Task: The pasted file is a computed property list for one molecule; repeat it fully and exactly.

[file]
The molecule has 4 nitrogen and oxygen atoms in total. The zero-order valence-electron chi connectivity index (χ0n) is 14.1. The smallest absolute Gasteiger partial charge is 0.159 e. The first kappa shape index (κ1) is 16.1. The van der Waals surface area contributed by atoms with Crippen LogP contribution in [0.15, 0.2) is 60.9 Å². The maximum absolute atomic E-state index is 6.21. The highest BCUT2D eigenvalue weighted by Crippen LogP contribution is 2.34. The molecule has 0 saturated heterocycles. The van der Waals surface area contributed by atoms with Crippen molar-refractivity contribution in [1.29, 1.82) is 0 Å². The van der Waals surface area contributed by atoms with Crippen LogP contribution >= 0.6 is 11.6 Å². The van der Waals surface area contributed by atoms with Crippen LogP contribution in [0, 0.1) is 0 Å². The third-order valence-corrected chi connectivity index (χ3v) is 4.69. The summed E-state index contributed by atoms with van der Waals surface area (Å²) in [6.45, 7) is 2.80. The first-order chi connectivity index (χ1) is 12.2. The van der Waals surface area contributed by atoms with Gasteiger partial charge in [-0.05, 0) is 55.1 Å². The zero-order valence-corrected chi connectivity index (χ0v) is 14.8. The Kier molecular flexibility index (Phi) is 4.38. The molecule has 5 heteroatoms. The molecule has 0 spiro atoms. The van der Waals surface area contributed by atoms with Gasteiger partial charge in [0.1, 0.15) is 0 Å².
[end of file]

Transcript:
The molecule has 4 nitrogen and oxygen atoms in total. The zero-order valence-electron chi connectivity index (χ0n) is 14.1. The smallest absolute Gasteiger partial charge is 0.159 e. The first kappa shape index (κ1) is 16.1. The van der Waals surface area contributed by atoms with Crippen LogP contribution in [0.15, 0.2) is 60.9 Å². The maximum absolute atomic E-state index is 6.21. The highest BCUT2D eigenvalue weighted by Crippen LogP contribution is 2.34. The molecule has 0 saturated heterocycles. The van der Waals surface area contributed by atoms with Crippen molar-refractivity contribution in [1.29, 1.82) is 0 Å². The van der Waals surface area contributed by atoms with Crippen LogP contribution >= 0.6 is 11.6 Å². The van der Waals surface area contributed by atoms with Crippen LogP contribution in [0, 0.1) is 0 Å². The third-order valence-corrected chi connectivity index (χ3v) is 4.69. The summed E-state index contributed by atoms with van der Waals surface area (Å²) in [6.45, 7) is 2.80. The first-order chi connectivity index (χ1) is 12.2. The van der Waals surface area contributed by atoms with Gasteiger partial charge in [-0.05, 0) is 55.1 Å². The zero-order valence-corrected chi connectivity index (χ0v) is 14.8. The Kier molecular flexibility index (Phi) is 4.38. The molecule has 5 heteroatoms. The molecule has 0 spiro atoms. The van der Waals surface area contributed by atoms with Gasteiger partial charge in [0.1, 0.15) is 0 Å².